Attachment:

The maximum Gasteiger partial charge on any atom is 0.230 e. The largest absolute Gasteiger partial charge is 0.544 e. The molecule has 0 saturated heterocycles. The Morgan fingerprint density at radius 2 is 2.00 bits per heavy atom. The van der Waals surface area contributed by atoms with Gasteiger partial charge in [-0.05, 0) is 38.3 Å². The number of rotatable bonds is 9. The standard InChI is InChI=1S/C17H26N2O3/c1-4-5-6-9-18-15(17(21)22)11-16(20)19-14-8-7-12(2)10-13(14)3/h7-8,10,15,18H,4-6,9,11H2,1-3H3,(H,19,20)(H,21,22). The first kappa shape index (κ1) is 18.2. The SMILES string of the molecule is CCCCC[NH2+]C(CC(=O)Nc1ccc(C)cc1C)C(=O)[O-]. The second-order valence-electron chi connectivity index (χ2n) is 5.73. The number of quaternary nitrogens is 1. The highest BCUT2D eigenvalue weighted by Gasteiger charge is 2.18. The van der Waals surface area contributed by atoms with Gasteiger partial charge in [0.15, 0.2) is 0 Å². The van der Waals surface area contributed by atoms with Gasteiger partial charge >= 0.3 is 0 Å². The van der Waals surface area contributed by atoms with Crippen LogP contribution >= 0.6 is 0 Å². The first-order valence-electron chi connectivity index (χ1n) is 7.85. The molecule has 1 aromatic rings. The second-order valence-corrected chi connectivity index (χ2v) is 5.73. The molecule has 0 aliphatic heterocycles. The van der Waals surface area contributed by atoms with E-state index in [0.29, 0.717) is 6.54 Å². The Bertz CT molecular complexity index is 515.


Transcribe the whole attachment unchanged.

The maximum Gasteiger partial charge on any atom is 0.230 e. The largest absolute Gasteiger partial charge is 0.544 e. The molecule has 0 saturated heterocycles. The Morgan fingerprint density at radius 2 is 2.00 bits per heavy atom. The van der Waals surface area contributed by atoms with Gasteiger partial charge in [-0.05, 0) is 38.3 Å². The number of rotatable bonds is 9. The standard InChI is InChI=1S/C17H26N2O3/c1-4-5-6-9-18-15(17(21)22)11-16(20)19-14-8-7-12(2)10-13(14)3/h7-8,10,15,18H,4-6,9,11H2,1-3H3,(H,19,20)(H,21,22). The first kappa shape index (κ1) is 18.2. The SMILES string of the molecule is CCCCC[NH2+]C(CC(=O)Nc1ccc(C)cc1C)C(=O)[O-]. The second-order valence-electron chi connectivity index (χ2n) is 5.73. The number of quaternary nitrogens is 1. The highest BCUT2D eigenvalue weighted by Gasteiger charge is 2.18. The van der Waals surface area contributed by atoms with Gasteiger partial charge in [0.15, 0.2) is 0 Å². The van der Waals surface area contributed by atoms with Gasteiger partial charge >= 0.3 is 0 Å². The van der Waals surface area contributed by atoms with Crippen LogP contribution >= 0.6 is 0 Å². The first-order valence-electron chi connectivity index (χ1n) is 7.85. The molecule has 1 aromatic rings. The second-order valence-corrected chi connectivity index (χ2v) is 5.73. The molecule has 0 aliphatic heterocycles. The van der Waals surface area contributed by atoms with E-state index in [0.29, 0.717) is 6.54 Å². The Bertz CT molecular complexity index is 515.